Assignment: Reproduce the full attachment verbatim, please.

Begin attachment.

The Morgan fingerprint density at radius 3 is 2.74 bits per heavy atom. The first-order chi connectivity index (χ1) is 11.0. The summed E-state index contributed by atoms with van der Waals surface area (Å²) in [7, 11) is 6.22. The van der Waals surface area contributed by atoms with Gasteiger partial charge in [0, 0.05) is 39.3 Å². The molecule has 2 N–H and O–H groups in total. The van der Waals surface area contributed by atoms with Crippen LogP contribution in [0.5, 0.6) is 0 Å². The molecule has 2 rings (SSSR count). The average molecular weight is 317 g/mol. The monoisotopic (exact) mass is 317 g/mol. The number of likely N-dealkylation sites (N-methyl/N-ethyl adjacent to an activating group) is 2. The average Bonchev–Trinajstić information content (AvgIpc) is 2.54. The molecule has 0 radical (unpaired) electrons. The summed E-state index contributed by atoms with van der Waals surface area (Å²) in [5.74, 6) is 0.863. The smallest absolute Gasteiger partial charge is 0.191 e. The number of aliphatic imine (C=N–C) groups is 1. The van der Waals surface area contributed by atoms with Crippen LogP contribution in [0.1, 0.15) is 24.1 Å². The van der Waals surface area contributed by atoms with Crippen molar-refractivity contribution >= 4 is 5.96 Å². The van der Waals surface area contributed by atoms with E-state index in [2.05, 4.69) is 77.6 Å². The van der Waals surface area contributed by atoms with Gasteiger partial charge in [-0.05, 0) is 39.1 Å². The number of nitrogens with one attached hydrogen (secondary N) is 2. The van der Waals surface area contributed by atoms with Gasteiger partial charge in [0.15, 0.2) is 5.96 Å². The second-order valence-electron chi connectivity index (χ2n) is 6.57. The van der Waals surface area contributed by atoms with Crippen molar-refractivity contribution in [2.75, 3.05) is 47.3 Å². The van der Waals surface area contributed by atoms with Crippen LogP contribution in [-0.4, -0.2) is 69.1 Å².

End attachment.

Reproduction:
The Morgan fingerprint density at radius 3 is 2.74 bits per heavy atom. The first-order chi connectivity index (χ1) is 11.0. The summed E-state index contributed by atoms with van der Waals surface area (Å²) in [7, 11) is 6.22. The van der Waals surface area contributed by atoms with Gasteiger partial charge in [0, 0.05) is 39.3 Å². The molecule has 2 N–H and O–H groups in total. The van der Waals surface area contributed by atoms with Crippen LogP contribution in [0.5, 0.6) is 0 Å². The molecule has 2 rings (SSSR count). The average molecular weight is 317 g/mol. The monoisotopic (exact) mass is 317 g/mol. The number of likely N-dealkylation sites (N-methyl/N-ethyl adjacent to an activating group) is 2. The average Bonchev–Trinajstić information content (AvgIpc) is 2.54. The molecule has 0 radical (unpaired) electrons. The summed E-state index contributed by atoms with van der Waals surface area (Å²) in [5.74, 6) is 0.863. The smallest absolute Gasteiger partial charge is 0.191 e. The number of aliphatic imine (C=N–C) groups is 1. The van der Waals surface area contributed by atoms with Crippen LogP contribution in [0.1, 0.15) is 24.1 Å². The van der Waals surface area contributed by atoms with Crippen molar-refractivity contribution >= 4 is 5.96 Å². The van der Waals surface area contributed by atoms with E-state index in [2.05, 4.69) is 77.6 Å². The van der Waals surface area contributed by atoms with Gasteiger partial charge in [-0.05, 0) is 39.1 Å². The number of nitrogens with one attached hydrogen (secondary N) is 2. The van der Waals surface area contributed by atoms with Gasteiger partial charge in [0.15, 0.2) is 5.96 Å². The second-order valence-electron chi connectivity index (χ2n) is 6.57. The van der Waals surface area contributed by atoms with Crippen molar-refractivity contribution in [2.75, 3.05) is 47.3 Å². The van der Waals surface area contributed by atoms with Crippen LogP contribution in [-0.4, -0.2) is 69.1 Å².